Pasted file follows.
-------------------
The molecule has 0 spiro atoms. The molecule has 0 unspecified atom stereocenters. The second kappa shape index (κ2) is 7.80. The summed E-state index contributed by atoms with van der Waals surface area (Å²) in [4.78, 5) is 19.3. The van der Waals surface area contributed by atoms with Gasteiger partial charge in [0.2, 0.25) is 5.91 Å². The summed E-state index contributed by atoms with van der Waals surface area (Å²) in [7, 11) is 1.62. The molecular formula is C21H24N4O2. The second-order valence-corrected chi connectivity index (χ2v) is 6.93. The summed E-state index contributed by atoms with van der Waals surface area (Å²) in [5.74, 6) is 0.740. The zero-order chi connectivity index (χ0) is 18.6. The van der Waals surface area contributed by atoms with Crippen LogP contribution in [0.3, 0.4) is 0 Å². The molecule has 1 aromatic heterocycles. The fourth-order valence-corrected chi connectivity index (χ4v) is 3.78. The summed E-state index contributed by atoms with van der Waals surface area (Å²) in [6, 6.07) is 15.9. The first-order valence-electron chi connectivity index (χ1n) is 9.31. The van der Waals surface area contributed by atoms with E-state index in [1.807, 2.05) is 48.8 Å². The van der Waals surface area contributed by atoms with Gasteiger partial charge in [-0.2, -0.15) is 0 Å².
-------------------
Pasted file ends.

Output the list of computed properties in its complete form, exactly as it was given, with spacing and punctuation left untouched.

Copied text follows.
The molecule has 0 spiro atoms. The molecule has 0 unspecified atom stereocenters. The second kappa shape index (κ2) is 7.80. The summed E-state index contributed by atoms with van der Waals surface area (Å²) in [4.78, 5) is 19.3. The van der Waals surface area contributed by atoms with Gasteiger partial charge in [0.2, 0.25) is 5.91 Å². The summed E-state index contributed by atoms with van der Waals surface area (Å²) in [7, 11) is 1.62. The molecular formula is C21H24N4O2. The second-order valence-corrected chi connectivity index (χ2v) is 6.93. The summed E-state index contributed by atoms with van der Waals surface area (Å²) in [5.74, 6) is 0.740. The zero-order chi connectivity index (χ0) is 18.6. The van der Waals surface area contributed by atoms with Crippen LogP contribution in [0.3, 0.4) is 0 Å². The molecule has 1 aromatic heterocycles. The fourth-order valence-corrected chi connectivity index (χ4v) is 3.78. The summed E-state index contributed by atoms with van der Waals surface area (Å²) in [6, 6.07) is 15.9. The first-order valence-electron chi connectivity index (χ1n) is 9.31. The van der Waals surface area contributed by atoms with E-state index in [1.807, 2.05) is 48.8 Å². The van der Waals surface area contributed by atoms with Gasteiger partial charge in [-0.2, -0.15) is 0 Å².